Virtual Ceremony and Launch: Our Hearts Are as One Fire
Join us for a virtual ceremony and launch of Our Hearts Are as One Fire: An Ojibway-Anishinabe Vision for the Future. Hosted by McNally Robinson and UBC Press.
Registration is required to directly participate in the Zoom webinar: https://zoom.us/webinar/register/WN_1BT_J1SmTkyDND5dQ8ulWA
It will be simultaneously streamed on YouTube and available for viewing thereafter: https://youtu.be/f1RtLRaaUgE
Our Hearts Are as One Fire is a shared vision, a manifesto, and a remarkable work that talks about the need for the Anishinabeg to reconnect with non-colonized modes of thinking, social organization, and decision making in order to achieve genuine sovereignty.
Author Jerry Fontaine, with the help of elders and descendants, recounts the stories of three Indigenous leaders, Obwandiac, Tecumtha, and Shingwauk, who challenged aggressive colonial expansion.
Join author Jerry Fontaine and moderator Darrell Boissoneau along with family members Steve Pego, Patricia Shawnoo, and Doreen Pine Lesage for a ceremony and profound discussion about the importance of an Ojibway-Anishinabe vision for the future.
Jerry Fontaine, makwa ogimaa, is from the Ojibway-Anishinabe community of Sagkeeng. He currently teaches Indigenous Studies at the University of Winnipeg.
Darrell Boissoneau was born and raised in Garden River First Nation at the hub of the Great Lakes known as Bawating (Sault Ste. Marie). He is of the Sturgeon Clan (Namay Dodaim) and is Ojibway from the Anishinabek Nation. He has over 35 years of experience in First Nation-Government relations including 25 years as an elected member of the Garden River First Nation Council where he served as Chief for one term. His numerous accomplishments include establishing an accredited Anishinabe university, involvement in the development of the Anishinabek Discovery Center, and was part of the Indigenous Institutions who co-created the Indigenous Institutions Act 2017 legislation. As cultural advisor he worked with the Port of Algoma that led to the Reconciliation and Prosperity Accord with Garden River First Nation and the Unity Pact amongst the Ojibway leadership. He was also a special advisor to National Chief Phil Fontaine, Assembly of First Nations, that led to key recommendations for Landless Bands.
Patricia Shawnoo is from Kettle and Stoney Point in Ontario and is a second Degree Midewiwin Ogichidaa-kwe and founder of the Tecumtha Ogichidaa Society. The Society is named after Shawnee-anishinabe leader Tecumtha, (1768-1813) who united Anishinabe Nations against white settlement, development, and the destruction of their sovereign nation states in the United States and Canada. Tecumtha advanced Anishinabe sovereignty based on a confederacy of nations built on a shared heritage, language, and commonality of treaties, economic independence and political self-determination. She is an active force and staunch advocate for women’s issues and is widely respected in her community and North America.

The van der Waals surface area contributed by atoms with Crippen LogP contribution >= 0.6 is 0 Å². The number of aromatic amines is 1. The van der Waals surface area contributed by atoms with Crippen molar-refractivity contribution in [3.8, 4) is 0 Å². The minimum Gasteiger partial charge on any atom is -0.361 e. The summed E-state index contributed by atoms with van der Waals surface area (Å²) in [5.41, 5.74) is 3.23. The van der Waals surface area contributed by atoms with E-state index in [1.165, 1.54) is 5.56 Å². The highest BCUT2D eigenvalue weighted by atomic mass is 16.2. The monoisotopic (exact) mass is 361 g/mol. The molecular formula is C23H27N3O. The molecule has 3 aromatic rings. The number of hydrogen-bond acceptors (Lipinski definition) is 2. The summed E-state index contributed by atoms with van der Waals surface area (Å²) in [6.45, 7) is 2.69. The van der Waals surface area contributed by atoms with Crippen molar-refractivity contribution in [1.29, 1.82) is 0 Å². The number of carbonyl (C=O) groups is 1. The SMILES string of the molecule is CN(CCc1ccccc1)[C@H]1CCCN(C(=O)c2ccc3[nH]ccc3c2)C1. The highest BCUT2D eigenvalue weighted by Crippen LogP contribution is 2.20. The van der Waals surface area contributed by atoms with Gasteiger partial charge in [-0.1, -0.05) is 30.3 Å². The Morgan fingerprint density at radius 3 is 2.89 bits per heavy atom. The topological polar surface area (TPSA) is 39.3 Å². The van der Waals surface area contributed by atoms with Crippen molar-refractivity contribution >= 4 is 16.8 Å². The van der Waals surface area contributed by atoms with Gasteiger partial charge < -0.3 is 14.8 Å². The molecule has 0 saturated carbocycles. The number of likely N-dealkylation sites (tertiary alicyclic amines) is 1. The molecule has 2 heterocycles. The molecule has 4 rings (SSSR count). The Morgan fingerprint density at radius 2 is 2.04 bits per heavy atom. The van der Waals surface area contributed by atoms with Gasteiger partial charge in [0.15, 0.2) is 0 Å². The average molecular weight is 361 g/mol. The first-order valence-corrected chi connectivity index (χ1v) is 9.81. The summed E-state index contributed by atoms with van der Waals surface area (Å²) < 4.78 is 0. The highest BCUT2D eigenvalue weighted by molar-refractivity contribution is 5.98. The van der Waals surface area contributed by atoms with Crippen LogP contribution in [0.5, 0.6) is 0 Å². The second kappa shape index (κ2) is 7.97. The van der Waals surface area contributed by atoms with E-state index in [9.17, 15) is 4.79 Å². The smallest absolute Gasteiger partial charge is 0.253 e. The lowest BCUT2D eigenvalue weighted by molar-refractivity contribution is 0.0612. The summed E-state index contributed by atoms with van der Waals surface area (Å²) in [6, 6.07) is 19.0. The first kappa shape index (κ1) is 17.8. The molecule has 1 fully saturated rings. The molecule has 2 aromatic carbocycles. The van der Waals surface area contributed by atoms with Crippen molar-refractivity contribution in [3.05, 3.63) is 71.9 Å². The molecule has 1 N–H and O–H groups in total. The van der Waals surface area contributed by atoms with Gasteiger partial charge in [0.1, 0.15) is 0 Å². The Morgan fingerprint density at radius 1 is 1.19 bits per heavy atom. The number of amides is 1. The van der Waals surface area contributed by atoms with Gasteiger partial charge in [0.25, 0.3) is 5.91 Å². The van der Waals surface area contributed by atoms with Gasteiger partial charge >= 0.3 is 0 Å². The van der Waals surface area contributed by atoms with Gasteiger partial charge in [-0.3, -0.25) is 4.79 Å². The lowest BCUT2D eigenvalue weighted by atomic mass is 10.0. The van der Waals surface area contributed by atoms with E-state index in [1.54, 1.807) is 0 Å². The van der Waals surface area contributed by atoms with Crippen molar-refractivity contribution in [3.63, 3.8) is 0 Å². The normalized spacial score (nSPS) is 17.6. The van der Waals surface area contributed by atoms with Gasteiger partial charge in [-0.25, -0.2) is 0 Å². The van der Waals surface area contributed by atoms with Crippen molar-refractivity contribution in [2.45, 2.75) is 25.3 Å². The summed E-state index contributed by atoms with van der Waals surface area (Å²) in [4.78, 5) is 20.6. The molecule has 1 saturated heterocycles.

Steve Pego is from the Saginaw Chippewa Indian Tribe and former Tribal Chief of the community. The Saginaw Chippewa Indian Tribe covers 1,642 acres in Isabella and Arenac counties, and about 3,746 people all over the world belong to the tribe. In 2015 Chief Pego led the repatriation of 41 ancestral human remains from the American Museum of Natural History of New York City, one ancestor from the Toledo Zoological Society and one ancestor from the Dearborn Historical Museum. This became history for the Saginaw Chippewa Indian Tribe of Michigan on a national level as the first sitting Tribal Chief to travel to several locations to bring ancestors home.
Doreen ‘Shingwauk Pine’ Lesage is the great granddaughter of Chief Shingwauk. Her father Dan Pine Sr. was a well-known Anishinabe healer and was respected for sharing and teaching Ojibway stories, philosophies and theology. Doreen was the first welfare administrator for the Garden River First Nation and served several terms on elected Council. She grew up listening to the historic stories of Chief Shingwauk by her dad and many other elders in the community. Doreen is the keeper of Chief Shingwauk’s medals that mark his commitment to his people and the honour of the British Crown as a citizen of the Robinson-Huron Treaty of 1850, a nation-to-nation agreement between two sovereign nations, the Ojibway and the British.
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